NC governor objects to Charlotte streetcar plan
As mayor Charlotte, Pat McCrory did not like a proposal to use property taxes for a streetcar line in the city.
Now Gov. Pat McCrory has told Charlotte officials that a streetcar plan could hurt the city's chances of getting state money to expand its light rail service, according to a memo sent Thursday.
Charlotte needs a state grant of $250 million to extend its light rail system to the University of North Carolina Charlotte.
The Republican McCrory counted the light rail system as one of his main accomplishments as mayor. But that support did not extend to the idea of using property taxes, rather than the half-cent sales tax for transit tax, to pay for a streetcar line.
McCrory met earlier this week with Charlotte City Attorney Bob Hagemann and Deputy City Manager Ron Kimble.
In a memo to Mayor Anthony Foxx and council members, Hagemann and Kimble wrote: "He said to us that if the streetcar project were to go forward as currently proposed, future State funding for the Blue Line Extension could be at risk. When we pointed out that, we, as staff, do not have a vote on the matter, the Governor responded by noting that our bosses do, and that by telling us he would assume that we will relay this point to them."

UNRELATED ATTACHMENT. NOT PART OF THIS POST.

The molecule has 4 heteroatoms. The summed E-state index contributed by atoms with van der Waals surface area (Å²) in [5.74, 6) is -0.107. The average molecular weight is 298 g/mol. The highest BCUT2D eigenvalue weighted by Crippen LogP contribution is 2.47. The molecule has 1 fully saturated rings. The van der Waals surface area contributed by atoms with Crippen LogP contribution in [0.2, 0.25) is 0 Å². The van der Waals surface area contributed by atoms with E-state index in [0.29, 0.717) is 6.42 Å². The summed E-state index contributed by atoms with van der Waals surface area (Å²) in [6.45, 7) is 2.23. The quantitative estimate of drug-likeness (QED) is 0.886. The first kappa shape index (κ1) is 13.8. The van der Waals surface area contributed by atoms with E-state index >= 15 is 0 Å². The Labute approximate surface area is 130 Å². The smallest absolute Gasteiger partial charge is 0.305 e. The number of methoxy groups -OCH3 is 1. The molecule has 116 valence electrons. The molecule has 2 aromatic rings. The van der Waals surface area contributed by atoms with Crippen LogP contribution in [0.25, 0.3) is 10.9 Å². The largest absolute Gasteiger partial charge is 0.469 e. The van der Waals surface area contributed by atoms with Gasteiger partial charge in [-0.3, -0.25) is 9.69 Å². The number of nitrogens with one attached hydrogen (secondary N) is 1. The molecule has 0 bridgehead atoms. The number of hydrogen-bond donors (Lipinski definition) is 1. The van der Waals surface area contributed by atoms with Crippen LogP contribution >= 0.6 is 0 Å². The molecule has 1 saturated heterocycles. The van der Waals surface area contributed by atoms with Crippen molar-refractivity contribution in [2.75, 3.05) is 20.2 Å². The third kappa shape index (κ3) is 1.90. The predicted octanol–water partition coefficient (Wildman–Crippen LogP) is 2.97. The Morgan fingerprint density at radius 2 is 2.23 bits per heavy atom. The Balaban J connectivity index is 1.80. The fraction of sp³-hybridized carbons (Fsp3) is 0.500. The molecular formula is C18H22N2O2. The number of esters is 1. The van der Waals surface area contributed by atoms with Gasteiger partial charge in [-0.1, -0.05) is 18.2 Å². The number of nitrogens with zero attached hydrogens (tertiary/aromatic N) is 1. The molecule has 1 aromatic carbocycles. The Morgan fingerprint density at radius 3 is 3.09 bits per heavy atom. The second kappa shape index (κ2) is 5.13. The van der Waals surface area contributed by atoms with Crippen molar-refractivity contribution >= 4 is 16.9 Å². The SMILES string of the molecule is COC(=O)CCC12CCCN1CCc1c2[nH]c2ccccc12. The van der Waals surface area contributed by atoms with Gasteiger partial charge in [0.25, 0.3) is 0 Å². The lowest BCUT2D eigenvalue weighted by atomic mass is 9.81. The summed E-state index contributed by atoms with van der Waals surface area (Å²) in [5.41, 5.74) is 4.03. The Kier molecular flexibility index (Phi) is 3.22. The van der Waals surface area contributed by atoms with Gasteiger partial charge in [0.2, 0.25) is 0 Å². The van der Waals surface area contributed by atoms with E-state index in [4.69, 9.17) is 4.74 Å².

Foxx, a Democrat, supports plans for a streetcar line and said he was "outraged" over what he considers a threat.
Gubernatorial spokesman Chris Walker said McCrory is not threatening Charlotte officials but says they need to be aware that using property taxes for the street car line would not be well-received in Raleigh.
"The governor is a strong supporter of the light-rail line and will continue to be," Walker said.
A streetcar system has been in the city's area transportation plan since 2007. McCrory supported that idea.
But the Charlotte Area Transit System said two years later that it could not pay for all the projects with the mass transit sales tax. McCrory rejected the idea of using property taxes, rather than the sales tax, to pay for the streetcar plan.